Roger Goodell has best of both worlds as TV airs violent hits while he cracks down on violators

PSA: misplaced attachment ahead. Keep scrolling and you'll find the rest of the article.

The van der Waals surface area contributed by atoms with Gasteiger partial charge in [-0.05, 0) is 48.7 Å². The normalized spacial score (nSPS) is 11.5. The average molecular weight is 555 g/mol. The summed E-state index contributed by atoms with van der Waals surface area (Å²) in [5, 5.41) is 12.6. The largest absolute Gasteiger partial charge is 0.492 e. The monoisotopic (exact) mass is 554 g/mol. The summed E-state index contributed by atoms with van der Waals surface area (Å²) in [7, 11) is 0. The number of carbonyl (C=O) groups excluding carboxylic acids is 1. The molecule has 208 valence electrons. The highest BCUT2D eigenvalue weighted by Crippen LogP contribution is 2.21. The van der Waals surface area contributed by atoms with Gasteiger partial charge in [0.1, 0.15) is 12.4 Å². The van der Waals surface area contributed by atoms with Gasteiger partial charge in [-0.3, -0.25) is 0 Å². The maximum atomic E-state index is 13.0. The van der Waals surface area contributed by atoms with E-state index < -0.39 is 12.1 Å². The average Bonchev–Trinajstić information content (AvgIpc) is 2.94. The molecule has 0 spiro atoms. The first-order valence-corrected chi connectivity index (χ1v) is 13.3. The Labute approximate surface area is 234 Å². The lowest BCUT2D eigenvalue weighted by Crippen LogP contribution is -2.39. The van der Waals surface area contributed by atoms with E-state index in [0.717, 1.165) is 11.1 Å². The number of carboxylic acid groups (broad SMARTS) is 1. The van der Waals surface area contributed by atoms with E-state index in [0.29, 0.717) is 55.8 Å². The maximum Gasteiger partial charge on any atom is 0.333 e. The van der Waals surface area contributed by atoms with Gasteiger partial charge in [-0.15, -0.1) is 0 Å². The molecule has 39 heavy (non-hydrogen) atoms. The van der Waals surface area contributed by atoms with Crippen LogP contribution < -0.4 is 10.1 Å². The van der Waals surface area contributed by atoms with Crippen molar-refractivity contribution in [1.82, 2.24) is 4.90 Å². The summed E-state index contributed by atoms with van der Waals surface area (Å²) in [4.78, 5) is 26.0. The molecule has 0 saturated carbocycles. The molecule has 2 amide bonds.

Shannon Sharpe ain’t no hypocrite. While his NFL TV analyst brethren were laying the self-righteous sanctimony on thick in support of Roger Goodell’s head-hunting crackdown, Sharpe, on CBS’ “The NFL Today,” was consistent. “When you got guys who don’t play football, or have never played football, making these decisions, this is what you get,” Sharpe said Sunday. “You’re overreacting.” This is the same Sharpe who in 2005 was a most enthusiastic participant in a weekly CBS pregame feature called “The Pounder Index.” A fast-food chain paid CBS large cash to air video of the spectacularly brutal “hits” of the week. Sharpe took great pleasure in assigning a numerical rating to each collision. The more violent, the higher the “mark.” Sharpe also provided his own unique sound effects to caption the mayhem. For Sharpe, five years later, to come out all circumspect and sincere about players being protected from random helmet-to-helmet violence would’ve been the act of a phony. Nonetheless, this isn’t about Sharpe. Nor is it about whether one agrees with the NFL’s “new” policy. See, that “Pounder Index” feature is just a small example how television, most notably the NFL’s TV partners, has glamorized and sold the NFL’s violent culture. Goodell can fine players, but he won’t dare interfere with his bag men at ESPN, Fox, CBS and NBC who pay the league a combined almost $28 billion, in the current contract, for the right to televise NFL football. Goodell isn’t telling his TV bobos to “cool it” on gratuitous… [Read full story]

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